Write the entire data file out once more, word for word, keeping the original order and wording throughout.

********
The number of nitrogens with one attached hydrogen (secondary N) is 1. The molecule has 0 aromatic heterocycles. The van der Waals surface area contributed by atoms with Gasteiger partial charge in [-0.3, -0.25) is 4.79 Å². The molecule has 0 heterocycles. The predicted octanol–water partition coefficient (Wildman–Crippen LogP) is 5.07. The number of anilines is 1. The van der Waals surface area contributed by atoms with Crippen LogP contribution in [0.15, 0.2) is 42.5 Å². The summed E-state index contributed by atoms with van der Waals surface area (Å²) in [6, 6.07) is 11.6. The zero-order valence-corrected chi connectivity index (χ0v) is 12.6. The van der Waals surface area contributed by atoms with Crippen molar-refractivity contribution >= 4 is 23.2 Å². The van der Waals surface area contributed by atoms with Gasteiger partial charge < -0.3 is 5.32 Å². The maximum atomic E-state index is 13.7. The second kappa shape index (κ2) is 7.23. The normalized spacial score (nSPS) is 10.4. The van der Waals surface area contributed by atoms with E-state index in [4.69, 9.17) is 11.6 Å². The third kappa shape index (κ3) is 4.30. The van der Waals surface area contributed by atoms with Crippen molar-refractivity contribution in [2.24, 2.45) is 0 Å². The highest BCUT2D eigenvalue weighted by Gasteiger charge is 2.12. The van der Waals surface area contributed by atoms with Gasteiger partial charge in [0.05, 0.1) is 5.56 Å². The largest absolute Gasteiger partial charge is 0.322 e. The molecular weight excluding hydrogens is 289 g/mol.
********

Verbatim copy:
The number of nitrogens with one attached hydrogen (secondary N) is 1. The molecule has 0 aromatic heterocycles. The van der Waals surface area contributed by atoms with Gasteiger partial charge in [-0.3, -0.25) is 4.79 Å². The molecule has 0 heterocycles. The predicted octanol–water partition coefficient (Wildman–Crippen LogP) is 5.07. The number of anilines is 1. The van der Waals surface area contributed by atoms with Crippen LogP contribution in [0.15, 0.2) is 42.5 Å². The summed E-state index contributed by atoms with van der Waals surface area (Å²) in [6, 6.07) is 11.6. The zero-order valence-corrected chi connectivity index (χ0v) is 12.6. The van der Waals surface area contributed by atoms with Crippen molar-refractivity contribution >= 4 is 23.2 Å². The van der Waals surface area contributed by atoms with Gasteiger partial charge < -0.3 is 5.32 Å². The maximum atomic E-state index is 13.7. The second kappa shape index (κ2) is 7.23. The normalized spacial score (nSPS) is 10.4. The van der Waals surface area contributed by atoms with E-state index in [4.69, 9.17) is 11.6 Å². The third kappa shape index (κ3) is 4.30. The van der Waals surface area contributed by atoms with Crippen molar-refractivity contribution in [2.24, 2.45) is 0 Å². The highest BCUT2D eigenvalue weighted by Gasteiger charge is 2.12. The van der Waals surface area contributed by atoms with Gasteiger partial charge in [0.05, 0.1) is 5.56 Å². The largest absolute Gasteiger partial charge is 0.322 e. The molecular weight excluding hydrogens is 289 g/mol.